Happy Climate Week! Hosted annually with the UN and the UN Climate Change Conference of the Parties (COP), Climate Week provides the chance for businesses, governments, and non-governmental organizations to come together to assess progress on climate action and on achieving the goals of the Paris Agreement in advance of the international climate conference (26th COP) in November. This Climate Week, it is a great time to look at the many proceedings that state attorneys general have been active in this year.
As litigators and advocates, state attorneys general have many steps they can take and have taken to meet the Paris Agreement’s climate goals. A big policy win is up first. Late spring, a coalition of five attorneys general submitted comments with the Army Corps of Engineers on Formosa Plastics’ plan to build a petrochemical plant in St. James Parish, Louisiana. The comments urged the agency to consider the plant’s “significant greenhouse gas emissions and concomitant contribution to the global climate crisis” and to address the disproportionate impacts the plant would have on low-income, Black communities in the area. Just recently, and after that letter was submitted, the Corps announced it would prepare an environmental impact statement for the plant, analyzing the climate, environmental justice, and cultural impacts of the plant.
Attorneys general have filed a flurry of other comments in the past few months. In June, twelve attorneys general urged the Securities and Exchange Commission to require companies to issue “detailed, meaningful disclosures related to the impacts of climate change on the company.” They argued that climate risk disclosure will allow Americans to make better-informed choices about where to invest their money and how much climate risk they are willing to tolerate.
In July, a coalition of fourteen attorneys general filed comments with the Environmental Protection Agency (EPA) in support of the agency’s proposal to slash production and consumption of the potent greenhouse gases hydrofluorocarbons (HFCs) 85% by 2036, asking the agency to swiftly finalize and begin implementing the rule. The final version of the rule was issued today.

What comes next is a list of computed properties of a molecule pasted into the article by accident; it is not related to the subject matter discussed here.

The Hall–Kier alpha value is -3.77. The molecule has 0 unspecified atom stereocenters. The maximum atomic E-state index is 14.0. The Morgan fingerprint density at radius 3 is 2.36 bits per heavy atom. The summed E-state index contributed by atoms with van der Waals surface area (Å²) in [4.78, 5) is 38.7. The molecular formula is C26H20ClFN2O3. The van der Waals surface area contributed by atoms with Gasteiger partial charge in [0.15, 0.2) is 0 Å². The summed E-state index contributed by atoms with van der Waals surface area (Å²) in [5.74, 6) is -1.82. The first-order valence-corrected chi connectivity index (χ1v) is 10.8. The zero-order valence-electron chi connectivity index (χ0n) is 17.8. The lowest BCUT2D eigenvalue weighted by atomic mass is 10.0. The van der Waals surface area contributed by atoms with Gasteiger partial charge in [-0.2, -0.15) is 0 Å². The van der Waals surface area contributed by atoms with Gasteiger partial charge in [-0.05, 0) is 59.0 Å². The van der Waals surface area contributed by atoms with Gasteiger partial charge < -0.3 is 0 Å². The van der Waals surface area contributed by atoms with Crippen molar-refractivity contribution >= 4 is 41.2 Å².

As discussed in more detail in today’s newsletter, state AGs have been busy in multiple proceedings just during the past two weeks, with multistate coalitions weighing in on energy efficiency standard updates and asking Congress to include strong climate provisions as the House and Senate consider infrastructure and budget reconciliation legislation. AGs also called on the National Highway Traffic Safety Administration (NHTSA) to reinstate a congressionally-mandated adjustment to the fines vehicle manufacturers pay for failing to meet fuel economy standards for cars.
Speaking of cars, look out next week as comments are due on the EPA’s proposed rule to strengthen the greenhouse gas emissions standards for light-duty vehicles for 2023 and later model years. The proposed rule would kick to the curb the so-called Safer Affordable Fuel-Efficient rule that weakened emissions standards adopted in 2012 in favor of a rule that would reduce emissions by 10% in model year 2023 vehicles and 5% each year afterwards.
These AG actions help highlight how multifaceted climate work is. As Climate Week engages advocates and the public in events to examine climate justice, transmission, and a plethora of other topics, agencies are busy with policy and regulatory changes to protect the environment, climate, and human health, including cutting HFCs, reducing vehicle emissions, and updating energy efficiency standards. And there is plenty more to come as a busy summer leads into a busy fall.